The March For Democracy Conservative Party

Help, Citizens in Trouble

By Colin Craig (Organizer, The March for Democracy)

Lend me your eyes and ears for a moment. Right now set aside any reason why you might think less of yourself. Forget rejection and the lie that you don’t matter. I want to tell you the truth.

The first truth is that you do matter.

There is no one just like you. There is no single person in this world now, nor has there ever been anyone just like you. You belong to this country and we need you. In fact we need you now more than we have ever needed you.
I know this because you are reading these words and that means that you care. Please, please, please never give up caring. Never stop being a responsible citizen, never stop voting, never stop raising your voice and being heard.

The second truth is that your vote matters.

When you vote (as you did in the recent referendum) your vote is not a mere imprint of ink. It is your voice, your considered input into the question of the moment. It is an outcome of what you think , and what you feel, and who you are. It is a concise abbreviation of all you stand for.
I will tell you what you already know. Any politician that first tries to dissuade you from voting and then dismisses the result is both foolish and wrong. Foolish to not seek direction from a responsible and caring citizen such as you are.
Wrong to defy the principle of government by the people, and retain a law that 87.4% of voters don’t want.

The third truth is that voting was not enough.

So now we come to the hard truth. The stage was set, the moment came and New Zealand spoke. A clear voice, a common sense voice. It should have been enough, but it wasn’t because the captain stopped listening to the team.

Make no mistake it is a betrayal from the man who said: \"It's poor law-making to write a very strict law and then trust the police and the courts not to enforce it strongly. The law shouldn’t depend on which police officer or which judge or which jury you happen to get on the day.\" The man who called the law a \"dogs breakfast\" and assured us it was \"not national party policy\". Power corrupts.

And so now you need to decide whether that betrayal will go unanswered. To decide whether you matter enough to do something more; to decide whether your place in this country, and your right to be listened to, are enough to get you to your feet to stand with other New Zealanders.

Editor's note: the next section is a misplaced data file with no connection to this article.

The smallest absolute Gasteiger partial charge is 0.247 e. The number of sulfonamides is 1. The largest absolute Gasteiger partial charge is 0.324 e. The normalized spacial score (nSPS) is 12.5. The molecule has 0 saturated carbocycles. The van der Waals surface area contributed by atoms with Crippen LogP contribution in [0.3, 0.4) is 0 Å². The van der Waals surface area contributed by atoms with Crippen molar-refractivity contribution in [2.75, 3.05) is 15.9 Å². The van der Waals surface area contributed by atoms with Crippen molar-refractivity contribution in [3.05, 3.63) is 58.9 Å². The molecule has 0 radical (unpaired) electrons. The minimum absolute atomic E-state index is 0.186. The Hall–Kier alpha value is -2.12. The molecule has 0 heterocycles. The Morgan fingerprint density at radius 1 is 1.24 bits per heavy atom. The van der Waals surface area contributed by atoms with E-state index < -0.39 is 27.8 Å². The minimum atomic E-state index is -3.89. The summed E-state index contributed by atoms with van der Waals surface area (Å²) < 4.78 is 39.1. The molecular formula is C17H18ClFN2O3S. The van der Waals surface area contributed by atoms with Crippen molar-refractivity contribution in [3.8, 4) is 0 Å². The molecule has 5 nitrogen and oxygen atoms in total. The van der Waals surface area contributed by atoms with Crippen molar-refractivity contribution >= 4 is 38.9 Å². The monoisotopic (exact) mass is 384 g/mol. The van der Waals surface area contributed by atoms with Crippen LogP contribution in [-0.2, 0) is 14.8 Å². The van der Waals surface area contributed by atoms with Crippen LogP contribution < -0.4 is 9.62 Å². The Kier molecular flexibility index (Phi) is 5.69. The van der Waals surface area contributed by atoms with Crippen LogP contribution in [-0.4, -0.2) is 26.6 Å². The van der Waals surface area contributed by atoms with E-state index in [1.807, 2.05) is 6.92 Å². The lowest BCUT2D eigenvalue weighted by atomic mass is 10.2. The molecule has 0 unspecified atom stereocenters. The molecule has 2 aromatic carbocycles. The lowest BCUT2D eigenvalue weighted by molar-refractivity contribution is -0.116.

You will not stand alone because I and many others will stand with you. This November 21st at 1:30pm we are making that stand at the bottom of Queen St.

I call you to join us, to bring others with you, and to say that you will make a difference. Now is the hour that your country needs you to vote with your feet.

Good Parents Speak Up

By Sheryl Savill (Referendum Proposer)

"Should a smack as part of good parental correction be a criminal offence in New Zealand?"

  1. Why the Referendum came about?

    The referendum was initiated in response to the bill repealing the defence of Section 59 for parents to use reasonable force for correction and discipline. The aim of the referendum was to protect good parents and tackle the real causes of child abuse, poverty, alcohol and drug abuse, stress, and family breakdown. Despite overwhelming opposition to the anti-smacking bill, the politicians ignored the will of the people and passed the bill. As a result, more than 300,000 signatures were gathered on a petition demanding a Referendum on the law change, and under the law this forced a Referendum to be held. It logically should have happened at the General Election in 2008 but the government was desperate to avoid reminding voters of this deeply unpopular law change.
  2. What was the result?

    An overwhelming response to the postal referendum saw 1,470,755 people voting NO. Giving an 87.4% majority response. Sending a clear message to the politicians that they did not want good parents criminalised for using reasonable force such as a light smack.
  3. What was the response of the politicians?